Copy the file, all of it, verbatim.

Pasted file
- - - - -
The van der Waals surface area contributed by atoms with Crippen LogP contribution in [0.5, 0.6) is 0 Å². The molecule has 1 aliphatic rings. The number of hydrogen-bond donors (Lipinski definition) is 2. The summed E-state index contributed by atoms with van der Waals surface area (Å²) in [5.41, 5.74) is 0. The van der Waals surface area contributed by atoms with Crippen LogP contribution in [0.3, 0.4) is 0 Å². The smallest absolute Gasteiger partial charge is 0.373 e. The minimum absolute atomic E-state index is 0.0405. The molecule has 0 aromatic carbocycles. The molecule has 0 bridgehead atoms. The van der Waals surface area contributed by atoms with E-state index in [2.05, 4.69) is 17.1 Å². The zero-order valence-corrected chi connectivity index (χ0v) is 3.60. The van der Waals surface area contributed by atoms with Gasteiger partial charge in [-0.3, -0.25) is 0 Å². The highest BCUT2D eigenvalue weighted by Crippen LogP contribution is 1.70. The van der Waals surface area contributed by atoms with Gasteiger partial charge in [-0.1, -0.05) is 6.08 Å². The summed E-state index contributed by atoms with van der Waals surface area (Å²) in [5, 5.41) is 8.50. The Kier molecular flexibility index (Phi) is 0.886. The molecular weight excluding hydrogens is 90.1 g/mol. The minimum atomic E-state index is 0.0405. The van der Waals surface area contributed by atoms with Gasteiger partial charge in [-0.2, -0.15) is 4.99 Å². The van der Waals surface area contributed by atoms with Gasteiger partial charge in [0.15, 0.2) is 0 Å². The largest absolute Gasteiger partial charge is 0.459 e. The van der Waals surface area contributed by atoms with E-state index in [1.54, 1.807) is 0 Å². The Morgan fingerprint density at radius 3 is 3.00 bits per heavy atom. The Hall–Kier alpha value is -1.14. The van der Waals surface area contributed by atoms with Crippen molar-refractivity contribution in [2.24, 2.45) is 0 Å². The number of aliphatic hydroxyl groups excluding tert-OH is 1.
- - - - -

The van der Waals surface area contributed by atoms with Crippen LogP contribution in [0.5, 0.6) is 0 Å². The molecule has 1 aliphatic rings. The number of hydrogen-bond donors (Lipinski definition) is 2. The summed E-state index contributed by atoms with van der Waals surface area (Å²) in [5.41, 5.74) is 0. The van der Waals surface area contributed by atoms with Crippen LogP contribution in [0.3, 0.4) is 0 Å². The smallest absolute Gasteiger partial charge is 0.373 e. The minimum absolute atomic E-state index is 0.0405. The molecule has 0 aromatic carbocycles. The molecule has 0 bridgehead atoms. The van der Waals surface area contributed by atoms with E-state index in [2.05, 4.69) is 17.1 Å². The zero-order valence-corrected chi connectivity index (χ0v) is 3.60. The van der Waals surface area contributed by atoms with Gasteiger partial charge in [-0.3, -0.25) is 0 Å². The highest BCUT2D eigenvalue weighted by Crippen LogP contribution is 1.70. The van der Waals surface area contributed by atoms with Gasteiger partial charge in [-0.1, -0.05) is 6.08 Å². The summed E-state index contributed by atoms with van der Waals surface area (Å²) in [5, 5.41) is 8.50. The Kier molecular flexibility index (Phi) is 0.886. The molecular weight excluding hydrogens is 90.1 g/mol. The minimum atomic E-state index is 0.0405. The van der Waals surface area contributed by atoms with Gasteiger partial charge in [-0.2, -0.15) is 4.99 Å². The van der Waals surface area contributed by atoms with Gasteiger partial charge in [0.15, 0.2) is 0 Å². The largest absolute Gasteiger partial charge is 0.459 e. The van der Waals surface area contributed by atoms with E-state index in [1.54, 1.807) is 0 Å². The Morgan fingerprint density at radius 3 is 3.00 bits per heavy atom. The Hall–Kier alpha value is -1.14. The van der Waals surface area contributed by atoms with Crippen molar-refractivity contribution in [2.24, 2.45) is 0 Å². The number of aliphatic hydroxyl groups excluding tert-OH is 1.